Friday, June 24, 2011

To Paris

So . . . . . . . I’m in Paris.
Rodin's bust of Dalou.
I am here to study that guy at the left:  Jules Dalou.  More on him later. Specifically, I will be going to work on this.

If you take a minute to scroll on down, there you will find my name, the name of my artist, an overly lengthy title complete with an academically approbated colon, and finally, the incontrovertible proof that I first put this thing on the books, officially, in 2009.

This is therefore evidence that I haven’t done this academic thing in awhile.  Back around when I first declared the dissertation, I started the process of walking away from the whole thing.  Some of it was really awful, but some of it was really great.  Most importantly, I found Global Gallery, which was, without exaggeration, a miracle in my life.  There I found a home, a cause, an amazing set of friends, and, eventually, a job.  And that was how I spent a year waking up at the crack of dawn to make lattes in the morning and teach art history at night.  All in all, it has been a very nice way to live, even if it means that my bedtime is before everybody else that I know.

But.  In the way that life sometimes works, I found myself with the means to go to Paris.  And then I found myself with the means to spend a year doing nothing but write the dissertation.  I found myself without the means to say no to either of those things, and so, with that, I find myself in Paris. 

I have never done the blog thing before.  I begin it now out of a variety of motivations. I begin it partially out of my own desire to record my experiences both in Paris and while working on the dissertation, partially out of my friends’ insistence that I do so, and partially out of some impulse towards reflection and self-actualization during what I can’t help but think will be a significant chunk of my life.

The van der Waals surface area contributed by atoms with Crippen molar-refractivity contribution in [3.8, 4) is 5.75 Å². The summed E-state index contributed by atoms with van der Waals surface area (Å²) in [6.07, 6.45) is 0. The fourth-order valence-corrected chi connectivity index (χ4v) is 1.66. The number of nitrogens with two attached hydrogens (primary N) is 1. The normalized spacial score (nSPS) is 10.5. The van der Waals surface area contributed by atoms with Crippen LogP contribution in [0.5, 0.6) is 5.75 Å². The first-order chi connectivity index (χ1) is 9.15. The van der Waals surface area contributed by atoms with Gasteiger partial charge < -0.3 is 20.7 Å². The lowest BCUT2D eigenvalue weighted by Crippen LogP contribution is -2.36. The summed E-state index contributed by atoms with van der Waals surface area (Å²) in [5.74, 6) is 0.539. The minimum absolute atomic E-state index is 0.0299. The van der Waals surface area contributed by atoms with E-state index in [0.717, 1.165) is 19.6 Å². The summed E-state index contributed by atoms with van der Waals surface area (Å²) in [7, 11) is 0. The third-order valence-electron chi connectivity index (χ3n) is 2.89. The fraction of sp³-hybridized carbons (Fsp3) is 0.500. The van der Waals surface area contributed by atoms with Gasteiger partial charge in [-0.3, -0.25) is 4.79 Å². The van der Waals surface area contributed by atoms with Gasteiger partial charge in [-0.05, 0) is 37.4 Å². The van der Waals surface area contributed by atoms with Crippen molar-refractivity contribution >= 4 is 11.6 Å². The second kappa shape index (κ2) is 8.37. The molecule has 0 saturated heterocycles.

I have great fondness for the title of the blog, despite its pretension.  The pretension, of course, derives from both its Frenchiness and my assignations of multiple and nuanced meanings to an otherwise simple word.  But, as I suppose I have found, you can take a girl out of academia, but you can’t take the academia out of the girl.  Or something like that.

At any rate, socle is French for pedestal.  Since I study French sculpture, it is a word that has a particular frequency and resonance and weight for me.  Allow me to pick apart its weightiness.

Academically, the pedestal figures largely in my analyses of late 19th century sculpture. One of my most loved art history professors is wont to say that various things and ideas are “ . . . interesting.”  The ellipses signify a pregnant pause, which this professor somehow manages to imbue with a contemplative significance that actually makes you believe it is interesting, even if you are completely unsure as to why.  So pedestals in 19th-century sculpture are . . . interesting.

Through some less academic free associative type of thinking, one might, when thinking of a pedestal, think of putting someone on a pedestal (thereby idealizing or [falsely] elevating their importance), or perhaps one might think of a pedestal as akin to a podium, and therefore somewhere from which to speak.  Both of these seem fairly relevant for the practice of blog-writing.

Finally, a socle can also suggest the idea of a foundation. While I’m here, I will hopefully establish the foundation for what will become a dissertation--the culmination of my work on Dalou.  I’m also, in many ways, rediscovering the foundation of my art historical studies--here in Paris I will be able to see, in the paint, the marble, the bronze--the actual things that I have spent over ten years studying.  Then there is the life stuff.  Travel changes you, and when you come back, you are forced to reimagine and recreate how you live, based on how this forced stepping outside of yourself has transformed you.  Your foundations, so to speak, are shaken, and you are forced to create them anew.

It is a nice, but pretentious title, n’est-ce pas?

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